I am trying to understand the Fiat-Shamir identification protocol, but have a problem with understanding how this protocol is supposed to be save, even if you repeat it several times. I am using algorithm's description from http://www.cs.rit.edu/~jjk8346/paper.pdf.

If I do the maths, A can always convince B without knowing s. The problem here is step 4. A just has to calculate $y=(x*v^e)^{\frac{1}{2}}$ and send it to B. Because now B will always accept this, since his condition is $y^2 = x*v^e \operatorname{mod} n \Longleftrightarrow (x*v^e)^{\frac{1}{2}*2} = x*v^e \operatorname{mod} n \Longleftrightarrow x*v^e = x*v^e \operatorname{mod} n$, which is always going to be true.

The problem is that on the right side of the equation $y^2 = x*v^e \operatorname{mod} n$ there are only values A knows, so for A it is no problem to put in something for $y$ so that the equation will always be correct.


1 Answer 1


A just has to calculate $y=(x*v^e)^{\frac{1}{2}}$ and send it to B.

Yes, if that was easy, the protocol would be breakable. However, finding square roots modulo a composite number is as difficult as factoring that number.

See: Quadratic residue problem on composite integers

  • $\begingroup$ But for calcuating y you do not need to use modulo, B ist going to remove the square root before he uses modulo n since he uses y^2. I actually tried this with numbers a few times and it always worked. $\endgroup$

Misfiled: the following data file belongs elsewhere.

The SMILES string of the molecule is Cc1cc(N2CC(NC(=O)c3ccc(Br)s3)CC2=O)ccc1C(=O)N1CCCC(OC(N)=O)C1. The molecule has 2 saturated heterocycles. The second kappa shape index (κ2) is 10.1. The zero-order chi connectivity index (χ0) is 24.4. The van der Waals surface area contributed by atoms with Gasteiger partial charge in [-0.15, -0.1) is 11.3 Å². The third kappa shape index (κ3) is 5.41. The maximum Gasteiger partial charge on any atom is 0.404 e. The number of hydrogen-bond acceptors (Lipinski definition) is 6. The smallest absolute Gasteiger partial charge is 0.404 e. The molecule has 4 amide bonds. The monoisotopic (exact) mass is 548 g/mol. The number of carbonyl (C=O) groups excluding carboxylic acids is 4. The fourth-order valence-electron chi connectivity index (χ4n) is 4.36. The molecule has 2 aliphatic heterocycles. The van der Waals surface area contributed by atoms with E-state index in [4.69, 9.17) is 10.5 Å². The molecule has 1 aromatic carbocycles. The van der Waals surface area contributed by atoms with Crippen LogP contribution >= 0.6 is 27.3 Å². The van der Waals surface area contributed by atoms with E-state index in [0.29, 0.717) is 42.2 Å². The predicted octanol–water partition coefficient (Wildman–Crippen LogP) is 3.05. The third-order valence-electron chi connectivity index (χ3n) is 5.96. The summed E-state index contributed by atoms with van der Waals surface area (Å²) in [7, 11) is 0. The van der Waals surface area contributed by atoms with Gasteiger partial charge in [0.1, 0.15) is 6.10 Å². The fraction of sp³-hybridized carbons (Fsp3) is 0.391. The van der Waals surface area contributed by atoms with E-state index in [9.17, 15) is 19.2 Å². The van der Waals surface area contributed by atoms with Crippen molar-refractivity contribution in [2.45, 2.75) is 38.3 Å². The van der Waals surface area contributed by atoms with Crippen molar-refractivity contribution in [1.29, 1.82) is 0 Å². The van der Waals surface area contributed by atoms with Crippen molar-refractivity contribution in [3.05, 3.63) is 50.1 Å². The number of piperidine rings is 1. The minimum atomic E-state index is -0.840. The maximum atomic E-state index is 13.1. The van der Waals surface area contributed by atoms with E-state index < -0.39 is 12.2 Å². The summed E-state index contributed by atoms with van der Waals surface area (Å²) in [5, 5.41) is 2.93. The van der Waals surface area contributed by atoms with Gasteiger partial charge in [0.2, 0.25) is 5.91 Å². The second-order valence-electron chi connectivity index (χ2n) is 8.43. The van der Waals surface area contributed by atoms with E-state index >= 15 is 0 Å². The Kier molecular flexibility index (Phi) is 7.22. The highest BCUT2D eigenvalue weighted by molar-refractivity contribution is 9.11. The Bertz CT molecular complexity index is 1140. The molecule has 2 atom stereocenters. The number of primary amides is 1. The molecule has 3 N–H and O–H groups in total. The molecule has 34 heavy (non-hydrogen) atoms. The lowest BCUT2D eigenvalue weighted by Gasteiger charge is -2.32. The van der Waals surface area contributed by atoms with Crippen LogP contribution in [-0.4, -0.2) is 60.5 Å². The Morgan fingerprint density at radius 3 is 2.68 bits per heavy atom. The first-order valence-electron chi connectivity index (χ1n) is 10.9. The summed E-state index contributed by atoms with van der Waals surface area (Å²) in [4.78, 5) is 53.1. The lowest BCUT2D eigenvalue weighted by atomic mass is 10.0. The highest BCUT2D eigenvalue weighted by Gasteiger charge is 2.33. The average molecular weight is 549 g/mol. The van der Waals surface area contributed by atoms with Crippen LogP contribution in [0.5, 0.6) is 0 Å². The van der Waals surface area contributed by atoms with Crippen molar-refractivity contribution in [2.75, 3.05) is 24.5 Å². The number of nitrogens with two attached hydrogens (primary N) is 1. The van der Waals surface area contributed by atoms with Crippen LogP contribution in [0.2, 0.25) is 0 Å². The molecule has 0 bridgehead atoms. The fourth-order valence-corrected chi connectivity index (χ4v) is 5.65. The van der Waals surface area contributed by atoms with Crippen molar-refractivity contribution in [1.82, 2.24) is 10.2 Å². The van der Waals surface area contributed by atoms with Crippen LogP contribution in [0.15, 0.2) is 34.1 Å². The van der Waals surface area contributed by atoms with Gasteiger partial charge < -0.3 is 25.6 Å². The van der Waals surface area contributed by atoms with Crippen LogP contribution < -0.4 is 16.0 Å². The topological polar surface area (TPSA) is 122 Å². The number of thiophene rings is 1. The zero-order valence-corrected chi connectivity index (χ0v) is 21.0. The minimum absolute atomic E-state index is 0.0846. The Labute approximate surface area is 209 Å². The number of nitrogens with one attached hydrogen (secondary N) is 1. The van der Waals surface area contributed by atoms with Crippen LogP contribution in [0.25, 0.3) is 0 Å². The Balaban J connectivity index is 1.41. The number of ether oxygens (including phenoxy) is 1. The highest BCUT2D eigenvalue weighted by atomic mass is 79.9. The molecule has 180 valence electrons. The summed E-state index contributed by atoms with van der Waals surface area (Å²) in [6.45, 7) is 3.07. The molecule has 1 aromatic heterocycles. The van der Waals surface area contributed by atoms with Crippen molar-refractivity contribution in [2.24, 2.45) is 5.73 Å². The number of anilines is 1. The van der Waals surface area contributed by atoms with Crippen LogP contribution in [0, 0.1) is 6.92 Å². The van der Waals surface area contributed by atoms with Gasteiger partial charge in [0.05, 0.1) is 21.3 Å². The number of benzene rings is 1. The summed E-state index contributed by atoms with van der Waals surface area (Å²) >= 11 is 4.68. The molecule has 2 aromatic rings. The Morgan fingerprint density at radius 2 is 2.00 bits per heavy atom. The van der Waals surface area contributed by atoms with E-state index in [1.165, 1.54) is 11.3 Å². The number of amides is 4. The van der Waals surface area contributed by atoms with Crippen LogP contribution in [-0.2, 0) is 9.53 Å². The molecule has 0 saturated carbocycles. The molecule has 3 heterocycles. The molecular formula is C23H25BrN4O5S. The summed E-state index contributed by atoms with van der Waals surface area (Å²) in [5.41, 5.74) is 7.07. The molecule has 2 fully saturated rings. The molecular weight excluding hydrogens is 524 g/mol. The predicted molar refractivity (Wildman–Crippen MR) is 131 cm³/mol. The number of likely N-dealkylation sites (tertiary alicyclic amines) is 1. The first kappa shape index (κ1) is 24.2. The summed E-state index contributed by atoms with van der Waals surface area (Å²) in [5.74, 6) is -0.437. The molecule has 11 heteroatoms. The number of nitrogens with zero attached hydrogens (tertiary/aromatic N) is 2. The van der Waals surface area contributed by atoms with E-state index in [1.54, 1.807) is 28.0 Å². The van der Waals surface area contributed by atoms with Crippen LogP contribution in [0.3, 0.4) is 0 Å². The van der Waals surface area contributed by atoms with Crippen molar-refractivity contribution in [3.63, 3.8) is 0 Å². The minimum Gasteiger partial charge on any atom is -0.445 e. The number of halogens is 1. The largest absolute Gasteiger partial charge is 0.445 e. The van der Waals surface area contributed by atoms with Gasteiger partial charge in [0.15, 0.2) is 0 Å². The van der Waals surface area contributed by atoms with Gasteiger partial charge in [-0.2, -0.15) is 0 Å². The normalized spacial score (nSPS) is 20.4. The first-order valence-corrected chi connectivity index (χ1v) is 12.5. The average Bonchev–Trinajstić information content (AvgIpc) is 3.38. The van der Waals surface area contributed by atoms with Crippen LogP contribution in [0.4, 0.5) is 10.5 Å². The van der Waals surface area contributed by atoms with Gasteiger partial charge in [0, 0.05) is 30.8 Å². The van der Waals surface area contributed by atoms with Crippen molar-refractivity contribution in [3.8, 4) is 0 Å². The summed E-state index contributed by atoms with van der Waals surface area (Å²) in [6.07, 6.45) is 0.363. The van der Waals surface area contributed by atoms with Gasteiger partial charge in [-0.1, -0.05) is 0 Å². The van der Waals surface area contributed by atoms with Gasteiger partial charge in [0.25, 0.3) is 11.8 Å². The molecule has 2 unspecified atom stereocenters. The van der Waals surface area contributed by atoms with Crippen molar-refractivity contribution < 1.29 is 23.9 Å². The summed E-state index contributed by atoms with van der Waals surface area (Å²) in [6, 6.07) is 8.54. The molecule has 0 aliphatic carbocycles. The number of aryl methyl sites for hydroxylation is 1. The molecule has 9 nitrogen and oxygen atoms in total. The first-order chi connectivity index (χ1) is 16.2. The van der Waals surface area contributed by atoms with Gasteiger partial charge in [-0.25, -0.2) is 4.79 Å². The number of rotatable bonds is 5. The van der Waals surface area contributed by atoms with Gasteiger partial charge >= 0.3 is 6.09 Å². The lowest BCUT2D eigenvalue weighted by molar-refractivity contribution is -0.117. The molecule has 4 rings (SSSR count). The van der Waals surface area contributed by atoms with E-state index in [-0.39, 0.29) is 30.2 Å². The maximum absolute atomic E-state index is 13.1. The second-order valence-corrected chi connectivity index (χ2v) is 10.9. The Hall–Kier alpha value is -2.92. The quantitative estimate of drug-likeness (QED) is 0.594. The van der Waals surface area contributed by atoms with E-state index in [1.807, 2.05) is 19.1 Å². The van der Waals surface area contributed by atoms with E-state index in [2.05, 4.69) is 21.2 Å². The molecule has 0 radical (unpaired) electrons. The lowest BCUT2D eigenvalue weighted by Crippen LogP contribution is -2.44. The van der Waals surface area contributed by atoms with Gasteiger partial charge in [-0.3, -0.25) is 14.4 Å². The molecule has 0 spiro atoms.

– user14951
    Jun 10, 2014 at 17:13
  • $\begingroup$ @user14951: So A calculates a normal square root of $x*v^e$? That's not usually even an integer... What do you mean? A must send B some number. $\endgroup$
    – otus
    Jun 10, 2014 at 17:19
  • $\begingroup$ For example: p=7, q=11, n=77, s=25, v=s^2 mod n = 9 (v is public); x is freely chosen by A, in this case x=9 would make sense for him (making it easy to calcuate the square root when choosing y), now given e=1, you could calcuate y=(x*v^e)^0,5 = (9*9)^0,5 = 9. If you now use the verification equation y^2 mod n = vx mod n and you get <=> 4 = 4. Because A can choose whatever x he wants, he could choose it in a way, that you get an integer out of the sqaare root of x and v. $\endgroup$
    – user14951
    Jun 10, 2014 at 17:35
  • $\begingroup$ I just realized my mistake here, now you wont be able to calcuate the right y if b ist going to be 0. So in the end this just does not work, because most of the times the square root of x*v is no integer? This does make sense indeed, not sure why I did not come up with this myself. Well thank you very much for your help. $\endgroup$
    – user14951
    Jun 10, 2014 at 18:14

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